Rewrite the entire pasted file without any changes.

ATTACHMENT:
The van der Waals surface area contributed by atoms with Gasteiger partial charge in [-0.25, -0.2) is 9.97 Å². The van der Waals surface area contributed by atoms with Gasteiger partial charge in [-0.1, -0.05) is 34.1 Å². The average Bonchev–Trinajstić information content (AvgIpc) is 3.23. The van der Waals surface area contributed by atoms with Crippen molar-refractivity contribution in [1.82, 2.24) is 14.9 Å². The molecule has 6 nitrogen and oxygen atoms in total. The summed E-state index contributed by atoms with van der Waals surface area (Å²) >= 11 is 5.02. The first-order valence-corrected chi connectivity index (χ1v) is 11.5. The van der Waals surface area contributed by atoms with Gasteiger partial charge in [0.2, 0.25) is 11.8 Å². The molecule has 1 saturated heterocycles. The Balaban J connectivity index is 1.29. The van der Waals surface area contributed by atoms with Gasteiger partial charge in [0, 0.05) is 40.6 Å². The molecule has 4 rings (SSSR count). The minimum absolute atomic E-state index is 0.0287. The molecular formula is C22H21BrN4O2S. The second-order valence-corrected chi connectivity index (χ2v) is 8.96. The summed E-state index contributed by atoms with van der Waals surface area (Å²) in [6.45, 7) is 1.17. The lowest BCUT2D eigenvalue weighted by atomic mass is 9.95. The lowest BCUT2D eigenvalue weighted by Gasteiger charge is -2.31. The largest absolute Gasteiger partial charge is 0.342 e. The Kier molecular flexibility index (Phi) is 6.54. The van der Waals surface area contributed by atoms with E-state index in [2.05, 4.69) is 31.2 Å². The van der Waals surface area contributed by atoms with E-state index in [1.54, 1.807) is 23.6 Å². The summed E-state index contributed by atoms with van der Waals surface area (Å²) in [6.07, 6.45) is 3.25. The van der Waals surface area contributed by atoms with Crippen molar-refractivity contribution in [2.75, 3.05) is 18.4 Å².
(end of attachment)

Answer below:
The van der Waals surface area contributed by atoms with Gasteiger partial charge in [-0.25, -0.2) is 9.97 Å². The van der Waals surface area contributed by atoms with Gasteiger partial charge in [-0.1, -0.05) is 34.1 Å². The average Bonchev–Trinajstić information content (AvgIpc) is 3.23. The van der Waals surface area contributed by atoms with Crippen molar-refractivity contribution in [1.82, 2.24) is 14.9 Å². The molecule has 6 nitrogen and oxygen atoms in total. The summed E-state index contributed by atoms with van der Waals surface area (Å²) >= 11 is 5.02. The first-order valence-corrected chi connectivity index (χ1v) is 11.5. The van der Waals surface area contributed by atoms with Gasteiger partial charge in [0.2, 0.25) is 11.8 Å². The molecule has 1 saturated heterocycles. The Balaban J connectivity index is 1.29. The van der Waals surface area contributed by atoms with Gasteiger partial charge in [0, 0.05) is 40.6 Å². The molecule has 4 rings (SSSR count). The minimum absolute atomic E-state index is 0.0287. The molecular formula is C22H21BrN4O2S. The second-order valence-corrected chi connectivity index (χ2v) is 8.96. The summed E-state index contributed by atoms with van der Waals surface area (Å²) in [6.45, 7) is 1.17. The lowest BCUT2D eigenvalue weighted by atomic mass is 9.95. The lowest BCUT2D eigenvalue weighted by Gasteiger charge is -2.31. The largest absolute Gasteiger partial charge is 0.342 e. The Kier molecular flexibility index (Phi) is 6.54. The van der Waals surface area contributed by atoms with E-state index in [2.05, 4.69) is 31.2 Å². The van der Waals surface area contributed by atoms with E-state index in [1.54, 1.807) is 23.6 Å². The summed E-state index contributed by atoms with van der Waals surface area (Å²) in [6.07, 6.45) is 3.25. The van der Waals surface area contributed by atoms with Crippen molar-refractivity contribution in [2.75, 3.05) is 18.4 Å².